Lo-fi power pop group Cloud Nothings are the latest cool kids to rock out on the Ohio block. Upon first listen, you may think that they sound like any other garage band, but once the upbeat drumming and fuzzed-out guitars sink their teeth into you, you'll keep coming back for more. Songs like "Can't Stay Awake" and "Hey Cool Kid" — off their debut EP Turning On — are anthemic, undeniable gems.
Upon repeated listens, Turning On reveals a hidden depth that belies its lo-fi aesthetic. Buried beneath all the static and fuzz is the focused and talented songwriting of 19-year-old Dylan Baldi, who shows great promise for his age. Baldi possesses a MacGuyver-like resourcefulness to match his talent — he recorded Turning On with nothing but a microphone and his computer.
Expect Cloud Nothings to have a big 2011. They recently signed to Carpark Records and are recording their first full-length in Baltimore with Chester Gwazda — who in the past has recorded albums for folks like Dan Deacon and Future Islands — for a Winter 2011 release. The band is currently wrapping up some New York dates and will then tour Europe. Rest assured, they will no doubt be embarking on a North American tour shortly thereafter.
I wouldn't be doing this if I felt I had a choice," realizes Nic Snyder. He pauses, sips a beer. "I don't think I have a choice."
He's talking about life as a musician, and more specifically, about his new band... 1,2,3. The band includes long-time pal Josh Sickels on drums.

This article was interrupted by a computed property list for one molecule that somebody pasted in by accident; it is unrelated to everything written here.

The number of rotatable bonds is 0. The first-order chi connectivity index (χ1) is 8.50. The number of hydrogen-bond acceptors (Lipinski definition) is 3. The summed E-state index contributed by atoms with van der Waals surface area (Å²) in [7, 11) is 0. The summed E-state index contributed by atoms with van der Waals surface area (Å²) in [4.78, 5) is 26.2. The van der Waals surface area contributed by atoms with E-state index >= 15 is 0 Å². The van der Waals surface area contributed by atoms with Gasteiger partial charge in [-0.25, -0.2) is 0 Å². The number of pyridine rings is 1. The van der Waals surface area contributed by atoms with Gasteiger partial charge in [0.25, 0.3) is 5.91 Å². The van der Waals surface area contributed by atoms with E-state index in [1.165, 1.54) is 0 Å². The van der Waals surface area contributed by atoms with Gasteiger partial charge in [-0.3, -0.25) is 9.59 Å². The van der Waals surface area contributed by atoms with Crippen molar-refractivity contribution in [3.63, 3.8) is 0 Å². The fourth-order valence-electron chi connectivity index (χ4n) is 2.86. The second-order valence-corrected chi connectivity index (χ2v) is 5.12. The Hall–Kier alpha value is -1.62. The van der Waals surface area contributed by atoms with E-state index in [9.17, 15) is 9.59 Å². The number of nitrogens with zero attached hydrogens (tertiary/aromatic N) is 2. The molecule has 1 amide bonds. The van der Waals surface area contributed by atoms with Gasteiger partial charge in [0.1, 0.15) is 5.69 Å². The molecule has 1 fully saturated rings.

Snyder grew up inspired by a steady diet of Mercury-era Rod Stewart, Neil Young, Bacharach & David, and all-time fave, Roy Orbison, but he was lured into actually playing the stuff by his dad, who not only collected punk 7's back in the seventies, but was a piano player in Pittsburgh's monolithic Iron City Houserockers, probably the biggest band to come out of the Three Rivers area in the 70/80's. Says Nic, "I have pictures of him on stage with Springsteen, Lenny Kravitz, and B.B. King. Now he's considered a "legend" in the local blues scene. One of my first memories was of my mom speeding away from our house and telling me don't ever become a musician or your wife will hate you."
Drummer Sickels, who himself has a respectably diverse musical palette, has been playing with Snyder for over a decade. Josh confirms, "Nic listens to literally EVERYTHING, and I think you can hear that in his songs."
Hence, 1,2,3 is the platform for some very incredibly smart songwriting, for example, "Confetti," a tune about death that quite happily sounds like the orgasmic collision of latter day Beatles (definitely a Lennon tune), Gram Parsons and Big Star, and "Can't Bribe God," a kind of slow, Gospel shuffle that finds Snyder displaying simply the most viciously visceral vox work this side of Prince Rogers Nelson with a middle eight that feels curiously like ELO… in a good way.